President Vladimir Putin’s announcement last August that Russia had cleared the world’s first Covid-19 vaccine for use before it even completed safety trials sparked scepticism worldwide.
Now he may reap diplomatic dividends as Russia basks in arguably its biggest scientific breakthrough since the Soviet era.
Countries are lining up for supplies of Sputnik V after peer-reviewed results published in The Lancet medical journal this week showed the Russian vaccine protects against the deadly virus about as well as the United States and European shots, and far more effectively than Chinese rivals.
At least 19 countries have approved the inoculation for use, including European Union member state Hungary, while key markets such as Brazil and India are close to authorising it.
Now Russia is setting its sights on the prized EU market as the bloc struggles with its vaccination programme amid supply shortages.
In the global battle to defeat a pandemic that has claimed 2.3 million lives in little more than a year, the race to obtain vaccines has assumed geopolitical significance as governments seek to emerge from the huge social and economic damage caused by lockdowns imposed to limit the spread of the virus. That has given Russia an edge as one of a handful of countries where scientists have produced an effective defence.
Its decision to name Sputnik V after the world’s first satellite whose 1957 launch gave the Soviet Union a stunning triumph against the US to start the space race only underlined the scale of the significance Moscow attached to the achievement.
Results from the late-stage trials of 20,000 participants reviewed in The Lancet showed that the vaccine has a 91.6 per cent success rate.
“This is a watershed moment for us,” Mr Kirill Dmitriev, chief executive of the state-run Russian Direct Investment Fund, which backed Sputnik V’s development and is in charge of its international roll-out, said in an interview.
While it is too early to gauge the political gains for Putin, Russia is already making much of the soft-power impact of the vaccine on its image after years of international condemnation over election meddling and targeting of political opponents at home and abroad. State television reports extensively on deliveries to other nations.
Sputnik’s success will not change hostility towards Mr Putin among Western governments, though it could strengthen Russia’s geopolitical clout in regions such as Latin America, according to Ms Oksana Antonenko, a director at Control Risks consultancy.
“With this vaccine, it’s proven itself capable of producing something new that’s in demand around the world,” she said. Production constraints are the biggest challenge facing all manufacturers as global demand far outpaces supply.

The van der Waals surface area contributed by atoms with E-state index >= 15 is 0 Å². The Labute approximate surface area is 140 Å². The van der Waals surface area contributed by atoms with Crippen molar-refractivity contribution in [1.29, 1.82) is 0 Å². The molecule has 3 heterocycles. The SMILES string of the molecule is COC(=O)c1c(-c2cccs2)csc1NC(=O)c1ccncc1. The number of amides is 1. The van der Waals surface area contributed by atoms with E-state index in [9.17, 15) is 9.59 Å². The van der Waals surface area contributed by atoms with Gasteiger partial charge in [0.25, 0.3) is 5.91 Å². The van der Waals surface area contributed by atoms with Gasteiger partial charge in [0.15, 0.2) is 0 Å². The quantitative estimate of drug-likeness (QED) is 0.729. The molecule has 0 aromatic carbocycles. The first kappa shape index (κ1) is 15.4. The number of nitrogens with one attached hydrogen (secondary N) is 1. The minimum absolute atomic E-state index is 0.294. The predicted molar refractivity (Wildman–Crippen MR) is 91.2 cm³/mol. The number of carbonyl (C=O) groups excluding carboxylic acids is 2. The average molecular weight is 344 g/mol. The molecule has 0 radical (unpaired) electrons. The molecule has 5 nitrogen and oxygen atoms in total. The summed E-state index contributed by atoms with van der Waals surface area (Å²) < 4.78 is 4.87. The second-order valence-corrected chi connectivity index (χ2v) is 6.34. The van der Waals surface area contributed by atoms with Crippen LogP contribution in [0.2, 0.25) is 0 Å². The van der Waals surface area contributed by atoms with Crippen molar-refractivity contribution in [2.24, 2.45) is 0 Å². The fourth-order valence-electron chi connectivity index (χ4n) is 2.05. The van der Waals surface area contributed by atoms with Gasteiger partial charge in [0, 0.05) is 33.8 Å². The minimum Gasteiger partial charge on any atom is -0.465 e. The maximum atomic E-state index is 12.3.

Russia, pledging free shots for its 146 million population, began output last year and the vaccine is currently being manufactured in countries including India, South Korea and Brazil.
This week, it emerged a close ally of Turkish President Recep Tayyip Erdogan signed an agreement to produce Sputnik V in Turkey, even as the nation has deals to buy 50 million doses of China’s Sinovac Biotech’s CoronaVac vaccine and 4.5 million doses of the Pfizer BioNTech shot.
Despite Russia’s success, domestic demand remains lukewarm so far, driven by public suspicion of the authorities.
Mr Putin, 68, fuelled the scepticism last December when he said he was waiting to get the inoculation until it had been cleared for people his age. He still has not said whether he has been vaccinated, but other nations are not waiting to find out.
The day after announcing he had contracted Covid-19, Mexican President Andres Manuel Lopez Obrador on Jan 25 said he had thanked a “genuinely affectionate” Mr Putin for pledging 24 million doses of Sputnik V in the coming two months.
Three days later, Bolivian President Luis Arce personally took delivery of a batch at La Paz airport.
Latin America is proving fertile territory. Argentina, which has struggled to obtain vaccine supplies, started its mass inoculation programme after taking delivery of more than half a million Sputnik V doses by January. It has been joined by Nicaragua, Paraguay and Venezuela.
In Brazil, the region’s biggest market, a decision announced Feb 3 to scrap the requirement for phase three trials for emergency use may speed up approval.
Guinea became the first African nation to start dispensing Sputnik V in December with Moscow-friendly President Alpha Conde and several ministers taking the vaccine. It expects to get 1.6 million doses this year and is also in talks on acquiring Chinese vaccines, along with AstraZeneca’s shot.
Zimbabwe, the Central African Republic and Ivory Coast are among other potential customers for Russia.
“We’re not in a position where we can say no to any vaccine. We’ve opted for the Pfizer vaccine, but we’re looking at other vaccines as well,” said Professor Joseph Benie, head of the National Institute of Public Hygiene in Abidjan, Ivory Coast. “There’s an urgency now to start inoculating.”